So sweet to wake up to the intellectual snobbery of mefi in the morning... /troll
posted by elphTeq at 7:11 PM on January 22, 2003


I thought the interpretation was interesting if mostly obvious (well, I had thought of some of that already anyway) but the presentation blew chunks. The animation was rather crappy and the interface was really crappy. And, worst of all, they turned the pause! (or rather I couldn't find it if it was there) If they said anything interesting during part three, I missed it because I had to answer the phone. I figure I didn't really miss anything (although I liked the Hal's eye-view they did).

For my money the three best SF movies (I have a particular definition of SF in mind here) made thus far are 2001, Planet of the Apes (1967), the number one: Forbidden Planet. Who's up for an all-nighter of movies and beery discussion?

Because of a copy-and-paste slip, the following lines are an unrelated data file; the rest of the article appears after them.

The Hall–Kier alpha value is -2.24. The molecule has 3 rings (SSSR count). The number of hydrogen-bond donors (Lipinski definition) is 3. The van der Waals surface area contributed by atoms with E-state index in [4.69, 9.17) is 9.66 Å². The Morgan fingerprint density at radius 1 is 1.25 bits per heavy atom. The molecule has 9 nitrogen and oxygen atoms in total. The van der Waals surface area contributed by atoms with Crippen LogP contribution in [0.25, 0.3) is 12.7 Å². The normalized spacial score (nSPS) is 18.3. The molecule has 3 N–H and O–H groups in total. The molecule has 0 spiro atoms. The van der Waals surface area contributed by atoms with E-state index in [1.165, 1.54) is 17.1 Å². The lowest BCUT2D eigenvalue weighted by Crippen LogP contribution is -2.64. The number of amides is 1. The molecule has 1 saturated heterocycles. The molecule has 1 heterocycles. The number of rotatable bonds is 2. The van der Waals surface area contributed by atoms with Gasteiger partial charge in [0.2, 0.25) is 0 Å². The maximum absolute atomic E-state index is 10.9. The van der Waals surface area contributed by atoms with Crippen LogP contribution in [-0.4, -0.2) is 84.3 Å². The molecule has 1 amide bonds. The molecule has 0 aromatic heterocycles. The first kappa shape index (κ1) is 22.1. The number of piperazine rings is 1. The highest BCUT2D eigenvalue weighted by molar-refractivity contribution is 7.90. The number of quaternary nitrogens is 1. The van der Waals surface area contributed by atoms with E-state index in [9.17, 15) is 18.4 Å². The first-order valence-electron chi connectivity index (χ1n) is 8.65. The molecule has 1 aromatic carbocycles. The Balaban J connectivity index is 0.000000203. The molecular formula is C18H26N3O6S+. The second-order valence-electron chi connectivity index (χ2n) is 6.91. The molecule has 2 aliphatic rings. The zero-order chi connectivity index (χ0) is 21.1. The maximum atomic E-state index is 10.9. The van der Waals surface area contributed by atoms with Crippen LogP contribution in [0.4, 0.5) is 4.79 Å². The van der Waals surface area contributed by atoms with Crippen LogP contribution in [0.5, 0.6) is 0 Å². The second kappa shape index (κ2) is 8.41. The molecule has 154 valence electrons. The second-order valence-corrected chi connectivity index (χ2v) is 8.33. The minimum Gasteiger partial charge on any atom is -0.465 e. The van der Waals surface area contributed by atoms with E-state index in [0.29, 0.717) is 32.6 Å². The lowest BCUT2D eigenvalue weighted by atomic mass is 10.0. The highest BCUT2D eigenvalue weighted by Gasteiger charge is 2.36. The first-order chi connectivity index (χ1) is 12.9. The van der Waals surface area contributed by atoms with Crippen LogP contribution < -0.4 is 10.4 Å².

posted by wobh at 7:22 PM on January 22, 2003


Twenty minutes of time for something like 3-4 paragraphs of text.
posted by moonbiter at 7:22 PM on January 22, 2003


oops! "...turned off the pause..."
posted by wobh at 7:23 PM on January 22, 2003


wobh:

i'll see your Planet of the Apes and Forbidden Planet and raise you Gattaca, Solaris (the original) and 1984 (a movie adaptation that is underappreciated IMO) . ;)
posted by poopy at 7:38 PM on January 22, 2003


Did anybody else catch the clever allusion to the alleged Pink Floyd "Echoes" to Jupiter and Beyond the Infinite sync-up?
posted by fatbobsmith at 7:43 PM on January 22, 2003



PartII:

Did you see the look on the guy's face when the android thingy headed "down south"?!!! Classic.

That was the goofiest part of the whole thing. The head and it's moving eyes / changing expressions gig.